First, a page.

Paycheck Protection Program

PPP Loan Significant Updates

May 4, 2020 -

Small Business Administration Update:


On March 27, 2020 President Trump signed into law the Coronavirus Aid, Relief, and Economic Security Act (CARES Act) which included the Paycheck Protection Program (PPP) loan provisions designed to help small businesses pay their employees during the COVID-19 pandemic. Since passage of the bill, the Treasury Department and the Small Business Administration have published numerous guidelines and posted numerous Frequently Asked Questions (FAQ’s).  Many of the guidelines and FAQ’s contained provisions that were not directly addressed in the bill itself and have caused some confusion and concern.

One such area of concern was included in the SBA’s Frequently Asked Questions Document update on April 23rd.  In that update the SBA added FAQ 31 which reads –

Question: Do businesses owned by large companies with adequate sources of liquidity to support the business’s ongoing operations qualify for a PPP loan?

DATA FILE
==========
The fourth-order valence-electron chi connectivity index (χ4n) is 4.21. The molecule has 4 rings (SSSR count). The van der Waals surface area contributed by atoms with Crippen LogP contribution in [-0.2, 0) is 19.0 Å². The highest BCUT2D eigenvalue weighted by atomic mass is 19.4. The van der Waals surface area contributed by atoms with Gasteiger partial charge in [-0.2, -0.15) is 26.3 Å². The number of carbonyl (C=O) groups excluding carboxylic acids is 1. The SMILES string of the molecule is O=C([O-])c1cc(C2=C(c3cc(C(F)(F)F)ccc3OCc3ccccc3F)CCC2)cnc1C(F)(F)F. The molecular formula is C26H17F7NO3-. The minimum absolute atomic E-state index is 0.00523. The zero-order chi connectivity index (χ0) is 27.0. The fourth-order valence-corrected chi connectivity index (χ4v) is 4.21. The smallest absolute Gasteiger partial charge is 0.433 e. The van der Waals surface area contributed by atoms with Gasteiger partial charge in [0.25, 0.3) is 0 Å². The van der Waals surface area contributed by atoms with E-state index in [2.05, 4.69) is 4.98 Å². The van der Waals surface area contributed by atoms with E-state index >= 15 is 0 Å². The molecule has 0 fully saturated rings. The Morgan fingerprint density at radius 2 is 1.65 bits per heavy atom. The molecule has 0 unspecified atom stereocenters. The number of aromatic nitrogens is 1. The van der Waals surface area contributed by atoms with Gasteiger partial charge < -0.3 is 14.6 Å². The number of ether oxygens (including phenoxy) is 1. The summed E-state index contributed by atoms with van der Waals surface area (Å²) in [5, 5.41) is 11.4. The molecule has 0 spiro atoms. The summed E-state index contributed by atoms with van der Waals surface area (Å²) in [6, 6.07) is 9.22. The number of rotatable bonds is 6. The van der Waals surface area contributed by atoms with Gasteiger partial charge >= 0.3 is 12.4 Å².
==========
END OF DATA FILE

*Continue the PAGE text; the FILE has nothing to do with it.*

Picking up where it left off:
Answer: In addition to reviewing applicable affiliation rules to determine eligibility, all borrowers must assess their economic need for a PPP loan under the standard established by the CARES Act and the PPP regulations at the time of the loan application. Although the CARES Act suspends the ordinary requirement that borrowers must be unable to obtain credit elsewhere (as defined in section 3(h) of the Small Business Act), borrowers still must certify in good faith that their PPP loan request is necessary. Specifically, before submitting a PPP application, all borrowers should review carefully the required certification that “current economic uncertainty makes this loan request necessary to support the ongoing operations of the Applicant.” Borrowers must make this certification in good faith, taking into account their current business activity and their ability to access other sources of liquidity sufficient to support their ongoing operations in a manner that is not significantly detrimental to the business. For example, it is unlikely that a public company with substantial market value and access to capital markets will be able to make the required certification in good faith, and such a company should be prepared to demonstrate to the SBA, upon request, the basis for its certification.